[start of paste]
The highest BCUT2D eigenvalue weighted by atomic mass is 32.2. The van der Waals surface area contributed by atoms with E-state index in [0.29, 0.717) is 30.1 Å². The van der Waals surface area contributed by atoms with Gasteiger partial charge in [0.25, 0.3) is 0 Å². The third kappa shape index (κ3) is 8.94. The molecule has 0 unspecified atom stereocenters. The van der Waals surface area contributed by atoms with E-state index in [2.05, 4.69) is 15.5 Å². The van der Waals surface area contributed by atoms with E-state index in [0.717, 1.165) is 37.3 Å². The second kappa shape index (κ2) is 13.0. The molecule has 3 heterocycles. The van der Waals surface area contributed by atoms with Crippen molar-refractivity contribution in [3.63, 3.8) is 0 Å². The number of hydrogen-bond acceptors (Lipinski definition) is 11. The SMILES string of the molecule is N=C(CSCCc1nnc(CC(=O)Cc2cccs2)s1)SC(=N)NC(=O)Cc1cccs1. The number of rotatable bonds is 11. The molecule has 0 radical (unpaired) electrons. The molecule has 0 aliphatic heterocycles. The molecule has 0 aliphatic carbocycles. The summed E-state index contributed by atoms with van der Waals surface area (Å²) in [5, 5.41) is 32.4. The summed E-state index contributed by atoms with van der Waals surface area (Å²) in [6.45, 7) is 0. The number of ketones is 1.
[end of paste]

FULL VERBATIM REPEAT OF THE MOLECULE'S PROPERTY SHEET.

The highest BCUT2D eigenvalue weighted by atomic mass is 32.2. The van der Waals surface area contributed by atoms with E-state index in [0.29, 0.717) is 30.1 Å². The van der Waals surface area contributed by atoms with Gasteiger partial charge in [0.25, 0.3) is 0 Å². The third kappa shape index (κ3) is 8.94. The molecule has 0 unspecified atom stereocenters. The van der Waals surface area contributed by atoms with E-state index in [2.05, 4.69) is 15.5 Å². The van der Waals surface area contributed by atoms with E-state index in [0.717, 1.165) is 37.3 Å². The second kappa shape index (κ2) is 13.0. The molecule has 3 heterocycles. The van der Waals surface area contributed by atoms with Crippen molar-refractivity contribution in [3.63, 3.8) is 0 Å². The number of hydrogen-bond acceptors (Lipinski definition) is 11. The SMILES string of the molecule is N=C(CSCCc1nnc(CC(=O)Cc2cccs2)s1)SC(=N)NC(=O)Cc1cccs1. The number of rotatable bonds is 11. The molecule has 0 radical (unpaired) electrons. The molecule has 0 aliphatic heterocycles. The molecule has 0 aliphatic carbocycles. The summed E-state index contributed by atoms with van der Waals surface area (Å²) in [5, 5.41) is 32.4. The summed E-state index contributed by atoms with van der Waals surface area (Å²) in [6.45, 7) is 0. The number of ketones is 1.